Nicole Berry has a recurring nightmare, in which she is standing alone in the vast, empty halls of The Armory Show, the New York art fair whose leadership she assumed in November and which opens its 24th edition this Wednesday, with none of show’s expected 65,000 visitors in sight.
Fortunately for Berry, any trace of self-doubt vanishes upon waking.
“I feel very well-suited to this role,” she said on a recent morning in her light-filled Midtown office, citing her experience in the commercial gallery world and at EXPO Chicago. As deputy director of EXPO, she and executive director Tony Karman had “created a fair from the ground up,” as she put it, before she became deputy director of The Armory Show in 2016.
“My experience in art fairs, my experience at galleries, my experience in the art world, all has led to this point, and I’m ready for the challenge of it,” she said. “I’m excited about it.”
Her absence of humility is refreshing in an era in which female leaders can still be punished for their ambition, and is complemented by genuine warmth, presence, and an innate capacity to listen, qualities that observers say will serve her well as she guides The Armory Show into its next quarter-century.
“She’s someone who listens very well, who is sensitive, who is attentive, and I think all of those attributes have stood her very well in working with galleries who sometimes can be quite demanding as clients,” said the dealer Sean Kelly, who has participated in The Armory Show since 2001.
“Things are progressing forward”
Berry assumed the executive directorship of The Armory Show in early November, after Benjamin Genocchio, the previous executive director, was let go following allegations of sexual harassment. After a conversation with the leadership at Vornado Realty Trust, the real estate company that owns The Armory Show, it was decided she would retain the executive director role permanently. (She declined to comment on Genocchio’s tenure at Armory, and referred to him solely as “my predecessor.”)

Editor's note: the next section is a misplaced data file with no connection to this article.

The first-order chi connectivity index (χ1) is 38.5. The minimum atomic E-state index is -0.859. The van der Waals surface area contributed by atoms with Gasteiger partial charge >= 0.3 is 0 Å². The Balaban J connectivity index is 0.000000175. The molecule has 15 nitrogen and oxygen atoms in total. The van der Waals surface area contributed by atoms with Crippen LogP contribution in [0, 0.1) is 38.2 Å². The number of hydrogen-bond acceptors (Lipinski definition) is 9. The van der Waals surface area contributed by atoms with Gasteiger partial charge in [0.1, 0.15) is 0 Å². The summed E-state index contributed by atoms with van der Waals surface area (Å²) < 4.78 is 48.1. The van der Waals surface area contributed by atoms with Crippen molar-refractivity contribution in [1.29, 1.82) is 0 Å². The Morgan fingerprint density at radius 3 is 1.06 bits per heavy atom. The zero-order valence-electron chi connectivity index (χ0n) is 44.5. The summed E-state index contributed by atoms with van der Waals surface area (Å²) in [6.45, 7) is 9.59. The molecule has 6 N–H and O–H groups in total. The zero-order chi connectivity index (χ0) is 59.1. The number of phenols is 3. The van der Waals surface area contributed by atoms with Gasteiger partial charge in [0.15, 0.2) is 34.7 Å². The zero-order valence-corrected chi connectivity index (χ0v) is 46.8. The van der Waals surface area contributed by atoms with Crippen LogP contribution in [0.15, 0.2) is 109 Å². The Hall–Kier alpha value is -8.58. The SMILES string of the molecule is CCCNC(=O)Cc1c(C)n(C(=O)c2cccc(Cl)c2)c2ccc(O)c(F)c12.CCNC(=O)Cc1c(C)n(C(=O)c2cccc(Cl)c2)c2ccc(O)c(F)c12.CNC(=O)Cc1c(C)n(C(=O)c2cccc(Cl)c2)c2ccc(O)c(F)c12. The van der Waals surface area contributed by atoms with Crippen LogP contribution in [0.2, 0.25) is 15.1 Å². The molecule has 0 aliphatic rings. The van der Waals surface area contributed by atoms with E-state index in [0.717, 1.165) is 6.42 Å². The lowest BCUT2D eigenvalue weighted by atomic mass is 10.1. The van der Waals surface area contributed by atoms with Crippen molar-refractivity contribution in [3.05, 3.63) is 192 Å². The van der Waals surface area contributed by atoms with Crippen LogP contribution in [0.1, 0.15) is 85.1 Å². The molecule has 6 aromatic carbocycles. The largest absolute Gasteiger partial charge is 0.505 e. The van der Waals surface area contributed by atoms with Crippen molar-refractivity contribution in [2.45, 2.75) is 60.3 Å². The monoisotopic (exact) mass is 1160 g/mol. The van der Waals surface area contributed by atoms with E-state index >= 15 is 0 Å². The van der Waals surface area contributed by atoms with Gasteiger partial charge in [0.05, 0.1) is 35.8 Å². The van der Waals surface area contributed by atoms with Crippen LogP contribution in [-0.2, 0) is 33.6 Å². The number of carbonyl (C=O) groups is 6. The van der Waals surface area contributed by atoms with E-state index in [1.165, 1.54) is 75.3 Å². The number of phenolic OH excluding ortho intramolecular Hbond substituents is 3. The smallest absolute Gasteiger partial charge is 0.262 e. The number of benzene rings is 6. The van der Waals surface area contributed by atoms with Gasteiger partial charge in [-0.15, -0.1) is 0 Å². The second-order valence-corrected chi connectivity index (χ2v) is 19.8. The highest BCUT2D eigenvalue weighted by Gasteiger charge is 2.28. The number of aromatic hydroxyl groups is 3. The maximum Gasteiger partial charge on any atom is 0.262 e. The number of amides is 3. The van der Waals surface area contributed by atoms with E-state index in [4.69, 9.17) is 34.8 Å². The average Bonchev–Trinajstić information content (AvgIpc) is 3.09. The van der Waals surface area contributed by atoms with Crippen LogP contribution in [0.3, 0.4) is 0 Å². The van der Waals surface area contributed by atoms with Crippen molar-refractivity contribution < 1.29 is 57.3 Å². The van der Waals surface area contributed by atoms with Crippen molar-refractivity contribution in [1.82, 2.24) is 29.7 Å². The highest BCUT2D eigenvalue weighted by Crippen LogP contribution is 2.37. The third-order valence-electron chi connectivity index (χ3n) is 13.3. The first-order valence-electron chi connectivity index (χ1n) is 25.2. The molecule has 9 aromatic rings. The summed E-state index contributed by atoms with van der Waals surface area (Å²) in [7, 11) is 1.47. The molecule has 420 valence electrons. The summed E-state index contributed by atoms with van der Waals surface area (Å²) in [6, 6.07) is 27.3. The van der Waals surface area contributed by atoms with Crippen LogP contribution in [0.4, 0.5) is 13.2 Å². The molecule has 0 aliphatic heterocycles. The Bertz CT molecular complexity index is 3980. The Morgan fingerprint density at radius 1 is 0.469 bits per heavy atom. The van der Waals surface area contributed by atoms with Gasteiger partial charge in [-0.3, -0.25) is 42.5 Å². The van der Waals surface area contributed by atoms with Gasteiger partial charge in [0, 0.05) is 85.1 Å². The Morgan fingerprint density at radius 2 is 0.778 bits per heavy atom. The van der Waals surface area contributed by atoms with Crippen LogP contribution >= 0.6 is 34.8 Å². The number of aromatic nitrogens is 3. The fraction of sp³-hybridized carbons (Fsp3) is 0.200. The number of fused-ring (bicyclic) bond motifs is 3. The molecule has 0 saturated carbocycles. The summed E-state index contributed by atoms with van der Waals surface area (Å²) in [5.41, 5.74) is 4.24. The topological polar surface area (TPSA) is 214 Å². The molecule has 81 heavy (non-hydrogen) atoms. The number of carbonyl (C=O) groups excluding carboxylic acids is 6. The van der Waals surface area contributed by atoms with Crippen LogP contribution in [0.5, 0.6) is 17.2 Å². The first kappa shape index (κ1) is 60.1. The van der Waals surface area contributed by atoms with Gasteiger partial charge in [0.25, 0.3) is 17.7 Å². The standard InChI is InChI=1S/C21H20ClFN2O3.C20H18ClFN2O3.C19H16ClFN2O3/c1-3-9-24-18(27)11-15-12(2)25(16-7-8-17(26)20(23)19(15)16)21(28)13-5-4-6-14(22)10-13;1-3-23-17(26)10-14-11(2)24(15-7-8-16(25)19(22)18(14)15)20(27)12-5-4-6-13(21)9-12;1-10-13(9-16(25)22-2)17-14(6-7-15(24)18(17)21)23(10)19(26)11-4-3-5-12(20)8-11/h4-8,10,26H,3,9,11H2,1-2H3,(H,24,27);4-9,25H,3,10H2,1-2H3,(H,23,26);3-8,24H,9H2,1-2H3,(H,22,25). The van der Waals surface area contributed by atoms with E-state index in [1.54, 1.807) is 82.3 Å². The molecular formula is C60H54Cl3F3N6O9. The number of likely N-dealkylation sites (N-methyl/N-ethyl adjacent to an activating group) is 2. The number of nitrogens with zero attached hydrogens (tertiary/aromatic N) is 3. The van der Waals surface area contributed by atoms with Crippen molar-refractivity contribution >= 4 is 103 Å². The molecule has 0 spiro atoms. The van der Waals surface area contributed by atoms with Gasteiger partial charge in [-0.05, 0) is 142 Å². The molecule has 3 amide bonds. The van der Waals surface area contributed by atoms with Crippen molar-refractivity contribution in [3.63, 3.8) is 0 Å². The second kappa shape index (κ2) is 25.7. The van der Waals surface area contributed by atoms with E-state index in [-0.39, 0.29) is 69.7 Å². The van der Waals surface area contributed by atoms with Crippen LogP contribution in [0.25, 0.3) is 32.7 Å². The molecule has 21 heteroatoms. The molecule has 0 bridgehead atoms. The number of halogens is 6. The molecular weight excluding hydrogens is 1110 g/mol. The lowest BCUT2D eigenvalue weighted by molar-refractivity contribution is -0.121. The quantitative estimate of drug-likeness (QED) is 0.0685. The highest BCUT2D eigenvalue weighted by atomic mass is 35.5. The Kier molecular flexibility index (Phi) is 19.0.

Since taking over, she has hit the ground running. She’s been on the road nearly every week, building a rapport with collectors and institutions everywhere from Kansas City to Mexico City to Madrid.
“She’s been crisscrossing the country and going to Europe and getting the message across that everything’s okay and things are progressing forward” since Genocchio’s departure, Kelly said.
Tony Karman, who worked with her at EXPO Chicago, said he was “confident that she and [the] Armory team have the experience and drive to keep The Armory Show one of the leading shows in the world.”
Richard Long, Untitled, 2018. Courtesy of Lisson Gallery.
Historically, larger galleries have found Armory a commercially successful fair. It draws in collectors from all over the U.S., the world’s largest art market, and the scale of the venue—two piers along the Hudson River—allows for the installation of large and impressive booths. The fair is trying to improve the exposure of younger galleries this year by expanding the Focus section, where booths are 30 percent cheaper than the main fair, to 28 booths from 12 booths last year, and positioning them near the entrance of Pier 92 rather than in the rear, where they were previously stationed.